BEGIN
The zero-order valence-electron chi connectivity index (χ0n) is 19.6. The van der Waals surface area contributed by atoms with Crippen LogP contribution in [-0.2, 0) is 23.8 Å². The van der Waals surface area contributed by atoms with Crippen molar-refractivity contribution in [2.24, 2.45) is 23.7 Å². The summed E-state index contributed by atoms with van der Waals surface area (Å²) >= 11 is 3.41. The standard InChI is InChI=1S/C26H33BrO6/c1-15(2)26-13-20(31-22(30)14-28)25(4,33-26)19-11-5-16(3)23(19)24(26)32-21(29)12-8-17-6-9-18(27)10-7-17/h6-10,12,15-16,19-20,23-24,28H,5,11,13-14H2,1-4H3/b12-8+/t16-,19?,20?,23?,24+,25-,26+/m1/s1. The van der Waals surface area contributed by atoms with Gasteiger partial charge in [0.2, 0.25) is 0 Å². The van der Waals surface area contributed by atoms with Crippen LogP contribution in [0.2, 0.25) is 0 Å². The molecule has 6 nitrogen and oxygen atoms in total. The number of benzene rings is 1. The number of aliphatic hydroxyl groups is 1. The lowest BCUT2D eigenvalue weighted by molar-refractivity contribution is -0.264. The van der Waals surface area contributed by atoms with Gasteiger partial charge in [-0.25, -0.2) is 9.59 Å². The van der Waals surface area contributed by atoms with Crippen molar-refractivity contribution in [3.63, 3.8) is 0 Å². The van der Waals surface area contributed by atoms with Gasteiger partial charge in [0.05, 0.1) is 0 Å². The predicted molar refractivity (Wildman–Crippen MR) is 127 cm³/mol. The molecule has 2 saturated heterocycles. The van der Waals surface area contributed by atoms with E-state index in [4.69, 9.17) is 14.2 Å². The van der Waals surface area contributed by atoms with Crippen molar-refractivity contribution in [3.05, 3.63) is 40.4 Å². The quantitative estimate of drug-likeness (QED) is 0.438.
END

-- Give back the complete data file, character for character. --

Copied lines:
The zero-order valence-electron chi connectivity index (χ0n) is 19.6. The van der Waals surface area contributed by atoms with Crippen LogP contribution in [-0.2, 0) is 23.8 Å². The van der Waals surface area contributed by atoms with Crippen molar-refractivity contribution in [2.24, 2.45) is 23.7 Å². The summed E-state index contributed by atoms with van der Waals surface area (Å²) >= 11 is 3.41. The standard InChI is InChI=1S/C26H33BrO6/c1-15(2)26-13-20(31-22(30)14-28)25(4,33-26)19-11-5-16(3)23(19)24(26)32-21(29)12-8-17-6-9-18(27)10-7-17/h6-10,12,15-16,19-20,23-24,28H,5,11,13-14H2,1-4H3/b12-8+/t16-,19?,20?,23?,24+,25-,26+/m1/s1. The van der Waals surface area contributed by atoms with Gasteiger partial charge in [0.2, 0.25) is 0 Å². The van der Waals surface area contributed by atoms with Crippen LogP contribution in [0.2, 0.25) is 0 Å². The molecule has 6 nitrogen and oxygen atoms in total. The number of benzene rings is 1. The number of aliphatic hydroxyl groups is 1. The lowest BCUT2D eigenvalue weighted by molar-refractivity contribution is -0.264. The van der Waals surface area contributed by atoms with Gasteiger partial charge in [-0.25, -0.2) is 9.59 Å². The van der Waals surface area contributed by atoms with Crippen molar-refractivity contribution in [3.63, 3.8) is 0 Å². The van der Waals surface area contributed by atoms with Gasteiger partial charge in [0.05, 0.1) is 0 Å². The predicted molar refractivity (Wildman–Crippen MR) is 127 cm³/mol. The molecule has 2 saturated heterocycles. The van der Waals surface area contributed by atoms with E-state index in [4.69, 9.17) is 14.2 Å². The van der Waals surface area contributed by atoms with Crippen molar-refractivity contribution in [3.05, 3.63) is 40.4 Å². The quantitative estimate of drug-likeness (QED) is 0.438.